The state also approved an application by Debilitating Medical Condition Treatment Centers Inc., a group that includes former Senate Minority Leader and former Hampden Superior Court clerk Brian P. Lees and Springfield businessman Heriberto Flores. Former Hampden District Attorney William M. Bennett is lawyer for the nonprofit organization, Flores said.
Flores, who is also president of the private, nonprofit New England Farm Workers Council, said that his medical-marijuana organization will seek to locate a dispensary in a Hampden county community that is not putting up a road block.
“We will submit a very competitive and top shelf program,” Flores said, adding that his organization will include a first-rate provider with experience.
The state also gave the OK to the Hampshire application of Kind Medical Inc., which includes former Pittsfield state Sen. Andrea F. Nuciforo as clerk and Dr. Joseph P. Keenan of Westfield as president.
Nuciforo said he was confident moving forward. He said he was delighted with state approval of the first phase for his nonprofit organization.
“We continue to work in Hampshire county,” he said on Monday. “We haven’t located a specific property.”
David A. Mech, a lawyer in Springfield and director of First Aid Inc., which also had a phase one application approved, said it would be great to have a dispensary in Springfield, but the city has a moratorium.
Mech said First Aid is looking in Western Massachusetts for a possible dispensary.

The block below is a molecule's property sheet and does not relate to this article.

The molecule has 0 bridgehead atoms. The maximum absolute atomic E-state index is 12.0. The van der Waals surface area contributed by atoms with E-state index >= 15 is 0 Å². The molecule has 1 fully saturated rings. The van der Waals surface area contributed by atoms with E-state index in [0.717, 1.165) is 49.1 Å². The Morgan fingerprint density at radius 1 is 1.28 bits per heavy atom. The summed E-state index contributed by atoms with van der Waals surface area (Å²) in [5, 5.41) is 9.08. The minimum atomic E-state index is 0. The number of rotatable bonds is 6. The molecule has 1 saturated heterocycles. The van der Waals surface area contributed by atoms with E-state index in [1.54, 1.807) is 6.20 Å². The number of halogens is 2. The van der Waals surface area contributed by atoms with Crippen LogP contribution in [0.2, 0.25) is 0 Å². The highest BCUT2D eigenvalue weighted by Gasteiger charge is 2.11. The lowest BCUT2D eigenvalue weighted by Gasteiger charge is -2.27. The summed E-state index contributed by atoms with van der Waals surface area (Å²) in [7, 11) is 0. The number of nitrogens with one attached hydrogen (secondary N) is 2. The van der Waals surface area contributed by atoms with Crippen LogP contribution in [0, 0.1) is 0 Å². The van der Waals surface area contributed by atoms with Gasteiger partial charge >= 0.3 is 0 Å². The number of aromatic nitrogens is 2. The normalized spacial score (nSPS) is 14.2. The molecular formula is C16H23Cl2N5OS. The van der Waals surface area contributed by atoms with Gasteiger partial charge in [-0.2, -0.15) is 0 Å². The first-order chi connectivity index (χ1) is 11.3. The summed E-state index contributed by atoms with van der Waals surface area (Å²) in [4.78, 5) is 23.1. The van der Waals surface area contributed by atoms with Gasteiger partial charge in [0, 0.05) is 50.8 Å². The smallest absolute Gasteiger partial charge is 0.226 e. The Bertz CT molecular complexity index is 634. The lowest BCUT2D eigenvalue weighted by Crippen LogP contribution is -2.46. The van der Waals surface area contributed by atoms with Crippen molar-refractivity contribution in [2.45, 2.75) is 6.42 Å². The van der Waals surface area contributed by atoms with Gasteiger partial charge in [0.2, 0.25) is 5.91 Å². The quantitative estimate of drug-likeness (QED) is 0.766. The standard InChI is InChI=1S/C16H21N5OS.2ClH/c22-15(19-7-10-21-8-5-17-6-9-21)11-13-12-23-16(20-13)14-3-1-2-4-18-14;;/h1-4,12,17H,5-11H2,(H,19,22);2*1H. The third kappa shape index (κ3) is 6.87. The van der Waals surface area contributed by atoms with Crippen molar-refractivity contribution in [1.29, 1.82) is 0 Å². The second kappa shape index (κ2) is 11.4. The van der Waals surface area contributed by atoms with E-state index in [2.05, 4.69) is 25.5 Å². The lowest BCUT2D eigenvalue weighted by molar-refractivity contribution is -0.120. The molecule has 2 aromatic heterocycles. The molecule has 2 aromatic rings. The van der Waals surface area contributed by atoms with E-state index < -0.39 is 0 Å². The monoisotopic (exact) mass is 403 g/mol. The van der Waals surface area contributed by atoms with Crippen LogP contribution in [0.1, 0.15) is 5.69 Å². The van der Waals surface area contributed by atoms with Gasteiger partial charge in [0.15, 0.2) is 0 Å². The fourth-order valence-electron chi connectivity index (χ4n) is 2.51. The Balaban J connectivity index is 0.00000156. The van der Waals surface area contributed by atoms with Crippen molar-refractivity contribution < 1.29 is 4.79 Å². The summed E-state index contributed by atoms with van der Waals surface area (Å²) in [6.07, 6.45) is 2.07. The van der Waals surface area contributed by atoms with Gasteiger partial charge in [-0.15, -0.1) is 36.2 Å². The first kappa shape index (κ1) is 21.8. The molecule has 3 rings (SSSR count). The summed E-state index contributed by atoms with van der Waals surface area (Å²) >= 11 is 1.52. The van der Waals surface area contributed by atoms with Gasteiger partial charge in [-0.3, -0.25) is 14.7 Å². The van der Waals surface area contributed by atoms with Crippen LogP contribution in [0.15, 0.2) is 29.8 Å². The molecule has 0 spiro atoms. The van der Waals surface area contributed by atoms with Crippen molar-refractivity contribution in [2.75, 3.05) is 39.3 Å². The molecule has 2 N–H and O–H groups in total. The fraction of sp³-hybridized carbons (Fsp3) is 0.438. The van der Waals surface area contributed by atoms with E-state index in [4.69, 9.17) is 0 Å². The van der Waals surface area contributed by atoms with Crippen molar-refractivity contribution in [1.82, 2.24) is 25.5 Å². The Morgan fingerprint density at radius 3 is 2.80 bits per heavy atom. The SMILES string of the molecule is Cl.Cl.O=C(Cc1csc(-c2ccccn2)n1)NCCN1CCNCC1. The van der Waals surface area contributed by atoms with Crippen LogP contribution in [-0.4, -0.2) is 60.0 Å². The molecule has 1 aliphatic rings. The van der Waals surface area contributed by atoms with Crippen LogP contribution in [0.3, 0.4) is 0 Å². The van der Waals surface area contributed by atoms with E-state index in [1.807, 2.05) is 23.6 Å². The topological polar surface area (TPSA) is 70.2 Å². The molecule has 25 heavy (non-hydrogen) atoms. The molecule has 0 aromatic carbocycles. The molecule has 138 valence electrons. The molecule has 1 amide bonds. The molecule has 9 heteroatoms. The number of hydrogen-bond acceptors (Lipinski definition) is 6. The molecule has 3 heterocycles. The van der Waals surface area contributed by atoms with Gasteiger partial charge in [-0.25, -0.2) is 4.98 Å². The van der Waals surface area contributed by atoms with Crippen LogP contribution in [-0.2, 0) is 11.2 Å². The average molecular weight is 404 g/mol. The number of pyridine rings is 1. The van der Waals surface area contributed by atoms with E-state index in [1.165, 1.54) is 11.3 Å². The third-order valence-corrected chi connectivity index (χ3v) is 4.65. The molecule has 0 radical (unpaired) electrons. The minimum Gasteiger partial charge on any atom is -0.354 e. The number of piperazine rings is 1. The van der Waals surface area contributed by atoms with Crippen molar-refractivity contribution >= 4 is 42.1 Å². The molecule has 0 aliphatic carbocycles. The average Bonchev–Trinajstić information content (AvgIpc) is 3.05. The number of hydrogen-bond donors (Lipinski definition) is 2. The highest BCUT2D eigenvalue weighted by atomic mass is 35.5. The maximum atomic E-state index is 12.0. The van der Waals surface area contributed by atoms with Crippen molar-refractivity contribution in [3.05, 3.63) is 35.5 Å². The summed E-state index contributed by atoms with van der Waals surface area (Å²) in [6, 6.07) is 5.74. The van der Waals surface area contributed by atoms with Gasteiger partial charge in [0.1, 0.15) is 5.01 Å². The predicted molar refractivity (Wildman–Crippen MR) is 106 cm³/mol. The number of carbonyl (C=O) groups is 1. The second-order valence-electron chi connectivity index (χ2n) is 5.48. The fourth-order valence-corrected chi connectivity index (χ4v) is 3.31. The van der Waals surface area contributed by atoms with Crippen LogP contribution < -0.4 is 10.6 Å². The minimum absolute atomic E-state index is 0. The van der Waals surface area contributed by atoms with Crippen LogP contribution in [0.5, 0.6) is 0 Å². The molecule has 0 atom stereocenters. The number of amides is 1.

He said he believes that First Aid has a good shot at winning a license for a dispensary. “We’re just looking forward to finding the right place and the community support,” he said on Monday. “Wherever it makes sense is where we will put it.”
Dispensaries must sell vaporizers, a delivery mechanism for medical marijuana that is seen as safer by many people than pipes or rolling papers. Vaporizers allow people to inhale the chemicals, but they don’t produce more dangerous smoke.
Dispensaries can also sell edible forms of marijuana.
Under phase two, applicants must present locations for their proposed dispensaries and growing operations. They also have to demonstrate support from a community.
The dispensaries have to operate a “seed to sale” business. Dispensaries have to grow medical marijuana they offer for sale to people, who need a physician’s approval. Customers also need to register with the state.
The 158 applicants who cleared phase one have been invited to apply for the second and final phase of the review process. An informational meeting for phase two applicants will be held Oct. 10 at 1 p.m. at the Holiday Inn, 30 Washington St. in Somerville. At the meeting, public health officials will take up questions on the application process.
Once phase two applications are in, a selection committee will evaluate and score them based on such factors as ability to meet the health needs of registered patients, appropriateness of the site, geographical distribution of dispensaries, local support, and ensuring public safety.
Bartlett said the state does not have a deadline yet for submitting applications for the second phase.
She said full applications for phase one would be posted online by Tuesday.